Via Punch: Ebola threatening relationships, social institutions. Excerpt:
Many motorists and travellers on the Lagos-Benin Expressway are familiar with Ohosu, a small community well known for its rows of roadside canteens. Travellers often stop briefly at these canteens to savour the delicacies and other culinary wonders that they offer.
Most visitors are lured to the place by the promise of a delicious meal of eba or starch with banga soup and bush meat.
On a good day, the canteens would be crowded and the diners would have to wait patiently for their turn to be served.
But, last Thursday, familiar crowds of famished and weary travellers were curiously absent. While the aroma of cooking hung heavy and heady in the air, a group of female attendants engaged in a competition of a sort to attract the attention of the few customers that stopped by for lunch.
Our correspondent – who was on his way to Ekpoma in Edo State – settled in one of the canteens, alongside three other travellers: a man and two women. No sooner had one of the attendants approached the women to take their orders than a mild drama ensued.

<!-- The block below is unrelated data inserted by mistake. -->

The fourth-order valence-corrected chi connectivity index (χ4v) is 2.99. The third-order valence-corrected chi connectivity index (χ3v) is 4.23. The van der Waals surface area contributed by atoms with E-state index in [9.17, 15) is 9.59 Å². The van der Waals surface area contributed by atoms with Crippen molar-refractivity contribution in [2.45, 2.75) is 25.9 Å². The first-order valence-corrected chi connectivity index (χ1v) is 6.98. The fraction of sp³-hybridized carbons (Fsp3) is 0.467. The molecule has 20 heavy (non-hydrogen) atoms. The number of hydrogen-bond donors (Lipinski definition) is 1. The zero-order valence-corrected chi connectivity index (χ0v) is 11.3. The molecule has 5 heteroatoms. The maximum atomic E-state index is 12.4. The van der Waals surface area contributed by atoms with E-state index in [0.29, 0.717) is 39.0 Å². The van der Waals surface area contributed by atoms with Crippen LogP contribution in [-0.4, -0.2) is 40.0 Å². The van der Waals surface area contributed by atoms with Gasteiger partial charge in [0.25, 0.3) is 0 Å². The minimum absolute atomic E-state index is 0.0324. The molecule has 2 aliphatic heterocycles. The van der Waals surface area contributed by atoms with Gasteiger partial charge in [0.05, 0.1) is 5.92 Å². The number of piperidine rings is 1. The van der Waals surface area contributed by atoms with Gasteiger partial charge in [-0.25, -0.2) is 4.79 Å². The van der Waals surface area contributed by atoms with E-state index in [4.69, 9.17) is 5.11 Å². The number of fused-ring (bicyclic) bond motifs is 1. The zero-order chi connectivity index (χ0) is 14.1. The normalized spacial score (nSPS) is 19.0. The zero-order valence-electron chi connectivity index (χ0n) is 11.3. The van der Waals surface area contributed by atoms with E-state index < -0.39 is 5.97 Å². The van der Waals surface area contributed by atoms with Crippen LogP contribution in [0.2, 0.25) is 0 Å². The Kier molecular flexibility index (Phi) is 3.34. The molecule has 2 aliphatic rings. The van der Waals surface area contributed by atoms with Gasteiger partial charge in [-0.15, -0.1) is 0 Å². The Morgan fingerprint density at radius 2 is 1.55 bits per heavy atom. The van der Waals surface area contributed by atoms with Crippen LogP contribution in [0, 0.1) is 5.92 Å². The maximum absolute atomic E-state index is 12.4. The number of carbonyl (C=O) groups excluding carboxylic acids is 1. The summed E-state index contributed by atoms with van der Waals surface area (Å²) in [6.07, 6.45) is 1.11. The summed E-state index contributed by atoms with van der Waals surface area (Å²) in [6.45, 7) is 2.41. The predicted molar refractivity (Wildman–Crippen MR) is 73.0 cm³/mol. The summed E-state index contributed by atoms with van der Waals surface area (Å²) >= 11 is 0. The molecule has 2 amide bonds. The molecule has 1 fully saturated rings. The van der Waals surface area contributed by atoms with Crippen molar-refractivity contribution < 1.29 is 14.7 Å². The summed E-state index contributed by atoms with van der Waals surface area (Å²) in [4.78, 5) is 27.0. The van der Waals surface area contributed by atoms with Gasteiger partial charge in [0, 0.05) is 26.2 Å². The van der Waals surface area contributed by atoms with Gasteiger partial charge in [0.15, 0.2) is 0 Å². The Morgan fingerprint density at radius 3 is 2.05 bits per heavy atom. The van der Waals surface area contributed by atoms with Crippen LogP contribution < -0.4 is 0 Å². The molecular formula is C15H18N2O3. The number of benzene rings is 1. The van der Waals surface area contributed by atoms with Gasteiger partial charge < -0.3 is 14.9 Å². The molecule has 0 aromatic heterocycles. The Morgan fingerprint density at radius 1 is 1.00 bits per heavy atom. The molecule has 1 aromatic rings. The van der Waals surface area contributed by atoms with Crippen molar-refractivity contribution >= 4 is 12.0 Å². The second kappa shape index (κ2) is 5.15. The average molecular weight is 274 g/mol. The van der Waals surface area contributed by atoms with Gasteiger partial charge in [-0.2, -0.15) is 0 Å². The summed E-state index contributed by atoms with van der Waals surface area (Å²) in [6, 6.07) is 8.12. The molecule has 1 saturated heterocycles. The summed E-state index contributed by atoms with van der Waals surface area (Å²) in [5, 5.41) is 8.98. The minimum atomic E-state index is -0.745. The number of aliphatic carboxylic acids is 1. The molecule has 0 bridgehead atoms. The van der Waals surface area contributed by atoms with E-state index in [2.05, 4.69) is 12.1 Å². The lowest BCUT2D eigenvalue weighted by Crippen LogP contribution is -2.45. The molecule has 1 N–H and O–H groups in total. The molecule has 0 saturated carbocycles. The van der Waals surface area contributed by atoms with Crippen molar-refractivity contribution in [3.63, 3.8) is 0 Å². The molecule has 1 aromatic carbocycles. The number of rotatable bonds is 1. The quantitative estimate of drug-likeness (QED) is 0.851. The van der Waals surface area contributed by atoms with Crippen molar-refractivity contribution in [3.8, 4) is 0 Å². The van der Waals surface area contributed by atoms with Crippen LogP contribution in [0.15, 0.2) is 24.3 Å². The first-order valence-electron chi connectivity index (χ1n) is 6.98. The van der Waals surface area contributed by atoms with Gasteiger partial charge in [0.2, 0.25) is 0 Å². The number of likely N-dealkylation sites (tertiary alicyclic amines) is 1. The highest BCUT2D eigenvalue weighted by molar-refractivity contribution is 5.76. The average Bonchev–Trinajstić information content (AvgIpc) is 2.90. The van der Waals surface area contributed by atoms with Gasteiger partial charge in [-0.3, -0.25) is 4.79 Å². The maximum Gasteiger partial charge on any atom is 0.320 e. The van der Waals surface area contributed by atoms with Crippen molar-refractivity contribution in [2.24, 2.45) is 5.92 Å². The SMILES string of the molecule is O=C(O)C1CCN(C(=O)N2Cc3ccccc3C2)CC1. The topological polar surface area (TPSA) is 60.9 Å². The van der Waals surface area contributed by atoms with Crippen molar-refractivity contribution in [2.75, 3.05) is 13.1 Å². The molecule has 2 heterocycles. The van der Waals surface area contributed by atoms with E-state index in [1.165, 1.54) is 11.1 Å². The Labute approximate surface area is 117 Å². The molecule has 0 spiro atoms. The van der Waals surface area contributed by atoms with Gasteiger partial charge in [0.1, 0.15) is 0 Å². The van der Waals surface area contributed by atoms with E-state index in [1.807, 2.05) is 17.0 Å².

“What will you eat, madam,” the waiter asked one of the women.
“What do you have?”
“We have eba, starch and banga soup,” came the reply.
“What kind of meat do you have?”
“We have dried cat fish..”
“Is there bush meat in the soup? I hope you have not mixed the fish with bush meat in the soup.”
The second woman cut in then, looking a little alarmed. She said, “I beg you, tell us the truth. I don’t want to die o. There is Ebola everywhere o”.
A little confused, the waiter quietly told the women that ‘bush meat’, in whatever form, had been suspended from the menu because customers were no longer requesting it. The women sighed with relief and relaxed. Afterwards, they talked about Ebola, the deadly virus that is currently rampaging West Africa.
Cloud of fear
The conversation at Ohosu, no doubt, reflects the general mood towards the incursion of the dreadful Ebola Virus Disease in Nigeria. One of the immediate consequences of the presence of the virus is that most people, especially residents of Lagos, are living in great fear of the unknown. Everywhere you go, you would find small groups of people discussing this emerging plague in tones that betray their collective dread of the virus.
Barely two weeks after the ‘infamous’ Liberian, Patrick Sawyer, was diagnosed with the virus, a cloud of fear – deep and pervasive – appears to have settled over the entire country. It is fast burrowing into the fabric of society, forbidding intimacies and the gathering of people even in holy places.
Once rated in a UN survey as the ‘happiest people’ in the world, Nigerians seem to have lost their natural good humour and increasingly more people are scared of shaking hands with or hugging other people, especially strangers, for fear of getting infected with the virus.